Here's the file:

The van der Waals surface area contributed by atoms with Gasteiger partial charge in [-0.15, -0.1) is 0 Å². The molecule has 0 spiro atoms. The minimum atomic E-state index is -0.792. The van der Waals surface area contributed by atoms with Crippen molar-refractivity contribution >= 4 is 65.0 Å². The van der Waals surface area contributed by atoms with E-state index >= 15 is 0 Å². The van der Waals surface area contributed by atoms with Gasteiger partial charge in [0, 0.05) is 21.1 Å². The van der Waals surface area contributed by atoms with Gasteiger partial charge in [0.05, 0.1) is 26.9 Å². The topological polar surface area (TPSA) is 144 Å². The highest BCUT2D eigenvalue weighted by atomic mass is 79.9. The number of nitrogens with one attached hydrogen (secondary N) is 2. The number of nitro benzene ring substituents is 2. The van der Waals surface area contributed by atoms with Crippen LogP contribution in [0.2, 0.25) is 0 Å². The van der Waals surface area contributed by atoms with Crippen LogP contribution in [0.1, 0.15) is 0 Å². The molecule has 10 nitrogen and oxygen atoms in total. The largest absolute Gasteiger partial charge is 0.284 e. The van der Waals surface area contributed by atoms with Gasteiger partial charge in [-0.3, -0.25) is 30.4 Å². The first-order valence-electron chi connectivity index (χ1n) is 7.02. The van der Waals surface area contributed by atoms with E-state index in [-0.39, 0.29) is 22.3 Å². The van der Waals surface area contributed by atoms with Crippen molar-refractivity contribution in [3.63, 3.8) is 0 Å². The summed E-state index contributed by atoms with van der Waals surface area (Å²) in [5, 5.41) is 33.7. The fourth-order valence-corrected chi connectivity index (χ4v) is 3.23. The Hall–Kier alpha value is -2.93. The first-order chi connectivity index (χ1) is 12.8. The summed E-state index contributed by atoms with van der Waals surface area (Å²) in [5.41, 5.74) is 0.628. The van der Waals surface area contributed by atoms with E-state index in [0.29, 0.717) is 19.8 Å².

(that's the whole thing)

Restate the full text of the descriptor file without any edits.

The van der Waals surface area contributed by atoms with Gasteiger partial charge in [-0.15, -0.1) is 0 Å². The molecule has 0 spiro atoms. The minimum atomic E-state index is -0.792. The van der Waals surface area contributed by atoms with Crippen molar-refractivity contribution >= 4 is 65.0 Å². The van der Waals surface area contributed by atoms with E-state index >= 15 is 0 Å². The van der Waals surface area contributed by atoms with Gasteiger partial charge in [0, 0.05) is 21.1 Å². The van der Waals surface area contributed by atoms with Gasteiger partial charge in [0.05, 0.1) is 26.9 Å². The topological polar surface area (TPSA) is 144 Å². The highest BCUT2D eigenvalue weighted by atomic mass is 79.9. The number of nitrogens with one attached hydrogen (secondary N) is 2. The number of nitro benzene ring substituents is 2. The van der Waals surface area contributed by atoms with Crippen LogP contribution in [0.2, 0.25) is 0 Å². The van der Waals surface area contributed by atoms with Crippen LogP contribution in [0.1, 0.15) is 0 Å². The molecule has 10 nitrogen and oxygen atoms in total. The largest absolute Gasteiger partial charge is 0.284 e. The van der Waals surface area contributed by atoms with Gasteiger partial charge in [-0.3, -0.25) is 30.4 Å². The first-order valence-electron chi connectivity index (χ1n) is 7.02. The van der Waals surface area contributed by atoms with E-state index in [-0.39, 0.29) is 22.3 Å². The van der Waals surface area contributed by atoms with Crippen molar-refractivity contribution in [3.63, 3.8) is 0 Å². The summed E-state index contributed by atoms with van der Waals surface area (Å²) in [5, 5.41) is 33.7. The fourth-order valence-corrected chi connectivity index (χ4v) is 3.23. The Hall–Kier alpha value is -2.93. The first-order chi connectivity index (χ1) is 12.8. The summed E-state index contributed by atoms with van der Waals surface area (Å²) in [5.41, 5.74) is 0.628. The van der Waals surface area contributed by atoms with E-state index in [0.29, 0.717) is 19.8 Å².